- The European Medicines Agency is considering advising doctors to more closely monitor patients treated with Novartis’ gene therapy Zolgensma for liver injury, according to a notice put out Friday.
- The EMA’s safety committee, known as PRAC, this week discussed sending physicians letters with additional information on the safety risk and how to manage it. Their recommendation to do so comes months after two children died from acute liver injury followed treatment with the gene therapy, which is for the neuromuscular condition spinal muscular atrophy.
- The proposed “direct healthcare provider communication” will be forwarded to two other EMA committees for formal adoption by the agency.
In its most severe form, spinal muscular atrophy is usually fatal before the age of two. Zolgensma, which was proven powerfully beneficial in clinical testing, won approval in Europe in 2020, one year after its clearance in the U.S.
Testing showed Zolgensma can keep infants alive for longer and help them reach developmental milestones, such as sitting upright without support, that they otherwise would be unlikely to achieve.
In the U.S., Zolgensma already carries a “black box” warning for acute serious liver injury and acute liver failure. After the two deaths last August, Novartis notified the FDA and regulators in other countries where the drug is used. The company defended its treatment, noting that it remains confident in the drug’s risk/benefit profile.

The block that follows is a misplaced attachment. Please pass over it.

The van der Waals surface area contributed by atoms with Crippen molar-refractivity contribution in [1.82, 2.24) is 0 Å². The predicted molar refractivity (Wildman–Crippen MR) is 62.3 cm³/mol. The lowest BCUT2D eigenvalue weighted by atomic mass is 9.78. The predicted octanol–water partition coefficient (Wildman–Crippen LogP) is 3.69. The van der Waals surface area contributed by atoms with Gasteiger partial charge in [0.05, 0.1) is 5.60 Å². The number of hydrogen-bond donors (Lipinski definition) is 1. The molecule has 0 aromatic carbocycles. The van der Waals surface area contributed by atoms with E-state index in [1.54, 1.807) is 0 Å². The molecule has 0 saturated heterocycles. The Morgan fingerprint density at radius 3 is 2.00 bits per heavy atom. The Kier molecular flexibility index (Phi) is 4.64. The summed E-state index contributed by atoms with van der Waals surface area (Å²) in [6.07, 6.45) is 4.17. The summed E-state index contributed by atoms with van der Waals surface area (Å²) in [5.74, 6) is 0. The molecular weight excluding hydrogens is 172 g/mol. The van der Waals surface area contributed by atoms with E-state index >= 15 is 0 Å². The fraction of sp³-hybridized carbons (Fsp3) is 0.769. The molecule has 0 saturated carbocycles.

Gene therapy can present risks to the liver because the inactivated viruses drugmaker use to shuttle genes into the body often end up in the organ, potentially causing damage when given at high doses.
Two other cases of acute liver failure were previously reported in patients taking Zolgensma, but those patients were treated with steroids and continued to make gains months after.
The communication under discussion at the EMA would instruct doctors to look for suspected liver injury after treatment and give additional advice for how to taper steroid treatment following infusion. It would also call on physicians to “promptly assess” patients with worsening liver function tests.
Zolgensma is one of three drugs recently approved for spinal muscular atrophy, before which there were no available treatments. The gene therapy is used in infants and younger children, while drugs from Roche and Biogen can be used in older children and adults with less severe forms of the disease.
Zolgensma is one of Novartis’ top-selling medicines, although sales have been slowing. The company has been working to improve newborn screening for the disease in Europe, where it is less common than it is in the U.S.